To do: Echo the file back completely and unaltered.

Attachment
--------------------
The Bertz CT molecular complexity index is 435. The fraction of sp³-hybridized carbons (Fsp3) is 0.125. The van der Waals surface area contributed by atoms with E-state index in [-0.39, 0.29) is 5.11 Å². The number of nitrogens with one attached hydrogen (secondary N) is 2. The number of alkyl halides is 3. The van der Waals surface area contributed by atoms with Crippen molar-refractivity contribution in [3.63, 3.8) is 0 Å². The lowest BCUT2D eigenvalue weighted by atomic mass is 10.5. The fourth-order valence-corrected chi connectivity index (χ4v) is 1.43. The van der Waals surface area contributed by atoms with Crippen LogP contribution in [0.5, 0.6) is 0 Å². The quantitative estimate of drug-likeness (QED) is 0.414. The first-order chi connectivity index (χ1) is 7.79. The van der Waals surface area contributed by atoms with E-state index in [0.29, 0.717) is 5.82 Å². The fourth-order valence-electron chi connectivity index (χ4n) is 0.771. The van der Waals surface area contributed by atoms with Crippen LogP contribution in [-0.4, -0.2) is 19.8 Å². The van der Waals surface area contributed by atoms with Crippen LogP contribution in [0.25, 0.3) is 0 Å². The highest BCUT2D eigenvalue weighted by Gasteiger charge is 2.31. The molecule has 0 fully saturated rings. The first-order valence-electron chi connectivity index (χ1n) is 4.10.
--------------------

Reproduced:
The Bertz CT molecular complexity index is 435. The fraction of sp³-hybridized carbons (Fsp3) is 0.125. The van der Waals surface area contributed by atoms with E-state index in [-0.39, 0.29) is 5.11 Å². The number of nitrogens with one attached hydrogen (secondary N) is 2. The number of alkyl halides is 3. The van der Waals surface area contributed by atoms with Crippen molar-refractivity contribution in [3.63, 3.8) is 0 Å². The lowest BCUT2D eigenvalue weighted by atomic mass is 10.5. The fourth-order valence-corrected chi connectivity index (χ4v) is 1.43. The van der Waals surface area contributed by atoms with Crippen LogP contribution in [0.5, 0.6) is 0 Å². The quantitative estimate of drug-likeness (QED) is 0.414. The first-order chi connectivity index (χ1) is 7.79. The van der Waals surface area contributed by atoms with E-state index in [0.29, 0.717) is 5.82 Å². The fourth-order valence-electron chi connectivity index (χ4n) is 0.771. The van der Waals surface area contributed by atoms with Crippen LogP contribution in [-0.4, -0.2) is 19.8 Å². The van der Waals surface area contributed by atoms with Crippen LogP contribution in [0.25, 0.3) is 0 Å². The highest BCUT2D eigenvalue weighted by Gasteiger charge is 2.31. The molecule has 0 fully saturated rings. The first-order valence-electron chi connectivity index (χ1n) is 4.10.